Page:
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Family planning seems to be on everyone’s minds these days. It’s enjoying a rebirth as the development community focuses on how to integrate family planning into programs and encourage contraceptive use. Family planning is no longer seen as just a women’s issue. It has finally been accepted as it was defined by the International Conference on Population and Development nearly 20 years ago: as an issue of basic human rights.
Over the past year, Melinda Gates and the arrival of the globe’s 7 billionth person jump-started new support for family planning. But how can we keep this momentum going? How can we capitalize on the energy of the global health and development community to ensure that family planning remains in the forefront, and that countries and organizations actually follow through on their commitments to make family planning methods available to women and men around the world?
During a recent appearance on NPR’s Wait Wait…Don’t Tell Me!, Gates alluded to the importance of creating a culture in which people can talk openly about family planning—and sex. She reminded listeners that “a billion couples a year have sex, and guess what? One of them is me.”
Each of these couples needs access to modern family planning services. That’s why we need to talk about family planning in every project, proposal, and policy we consider. Family planning affects everyone—men, women, youth—and we need to talk about it like it does.
This summer I get to do just that—think and talk about family planning every day. As a fellow at IntraHealth International, I’m reviewing IntraHealth’s family planning programs in preparation for the third International Conference on Family Planning, which will be held in Ethiopia this November. One thing has come through loud and clear in reviewing programs implemented both by IntraHealth and by other health organizations—our efforts to integrate family planning into every possible health care interaction is beginning to make a difference.
Talking about family planning, in any culture, begins to de-stigmatize it and encourages open, frank discussions. I have seen projects at IntraHealth that have integrated family planning into multiple services that women are already using, including children’s nutrition weeks, immunization visits, postnatal care, and fistula services. Integrating services not only saves time for clients and often overburdened health workers by addressing multiple health needs in one visit; it also ensures that women in cultures that don’t fully accept family planning do not bear the stigma of seeking it out.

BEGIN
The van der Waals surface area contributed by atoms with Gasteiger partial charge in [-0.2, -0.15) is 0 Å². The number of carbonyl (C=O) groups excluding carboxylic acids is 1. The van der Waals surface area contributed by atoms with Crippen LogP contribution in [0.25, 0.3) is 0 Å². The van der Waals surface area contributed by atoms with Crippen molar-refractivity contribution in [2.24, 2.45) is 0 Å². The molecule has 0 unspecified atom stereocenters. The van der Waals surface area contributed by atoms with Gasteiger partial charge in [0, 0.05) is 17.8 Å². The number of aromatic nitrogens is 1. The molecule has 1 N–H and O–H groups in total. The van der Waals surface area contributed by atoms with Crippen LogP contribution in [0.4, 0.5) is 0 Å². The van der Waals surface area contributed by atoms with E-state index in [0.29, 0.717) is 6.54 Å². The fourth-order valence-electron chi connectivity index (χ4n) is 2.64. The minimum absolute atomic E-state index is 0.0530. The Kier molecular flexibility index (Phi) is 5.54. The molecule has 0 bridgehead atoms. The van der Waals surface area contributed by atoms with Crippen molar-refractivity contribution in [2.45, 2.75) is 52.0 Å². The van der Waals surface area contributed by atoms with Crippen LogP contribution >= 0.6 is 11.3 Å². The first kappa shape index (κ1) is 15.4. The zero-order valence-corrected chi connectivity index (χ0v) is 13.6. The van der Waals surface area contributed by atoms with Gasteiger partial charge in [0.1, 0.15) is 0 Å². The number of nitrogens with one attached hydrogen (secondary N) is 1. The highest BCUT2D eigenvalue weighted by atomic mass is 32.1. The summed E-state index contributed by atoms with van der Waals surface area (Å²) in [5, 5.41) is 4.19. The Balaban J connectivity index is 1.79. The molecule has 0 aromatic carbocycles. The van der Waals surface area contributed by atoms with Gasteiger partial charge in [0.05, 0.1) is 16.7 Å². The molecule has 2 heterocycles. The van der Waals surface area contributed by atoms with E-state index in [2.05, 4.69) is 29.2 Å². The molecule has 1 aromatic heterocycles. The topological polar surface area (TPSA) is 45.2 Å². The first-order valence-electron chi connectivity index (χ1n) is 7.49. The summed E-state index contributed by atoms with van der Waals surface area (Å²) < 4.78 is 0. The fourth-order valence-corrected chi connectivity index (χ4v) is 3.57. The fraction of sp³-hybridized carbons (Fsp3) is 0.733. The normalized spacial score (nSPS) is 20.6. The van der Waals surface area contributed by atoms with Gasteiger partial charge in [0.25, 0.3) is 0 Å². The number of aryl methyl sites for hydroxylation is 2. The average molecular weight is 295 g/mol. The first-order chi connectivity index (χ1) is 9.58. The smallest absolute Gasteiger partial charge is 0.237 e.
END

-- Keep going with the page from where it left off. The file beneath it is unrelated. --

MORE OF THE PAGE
One of the best ways to make sure these topics get the attention of the media and the general public is to get politicians onboard. We’ve seen this time and time again around the world. By championing specific projects, politicians effectively raise awareness and advocate for resources and policy change. IntraHealth worked to get politicians and country governments involved as key supporters of the 2011 Ouagadougou conference, and continues to work with local civil society organizations on family planning advocacy in several Francophone West African countries.
In West Africa only 9% of married women use a modern method of contraception. But local organizations and their advocacy efforts can change attitudes about family planning in their communities and countries, and ensure policies are enforced once they’re put into place. Donor organizations such as the Bill and Melinda Gates Foundation and the Hewlett Foundation have recognized the need to focus on these countries if we want to see worldwide change.
The rebirth of family planning has come at a time when the world has a large population of youth. Seventy percent of Africa’s population is under the age of 30. And you can be sure they’ll work to make their voices heard.
Young people who have their entire reproductive lifespans in front of them need access to family planning information and contraceptive methods that meet their needs now and as they grow older. Arming youth with knowledge and messages that they can shout from the rooftops will only bolster family planning in their communities. And young people can begin their own revolution by demanding access to contraceptives.
So let’s help them to use their voices. As they age, these young populations will become the majority constituency of voters. By making their concerns about the right to family planning known early, they can already support leaders who uphold their right to choose if and when to start families.
So let’s keep talking about it. Make family planning a part of every conversation. It’s a right, a method, and a discussion that we must have—openly and honestly—at every stage of life.
IntraHealth UNC Fellow
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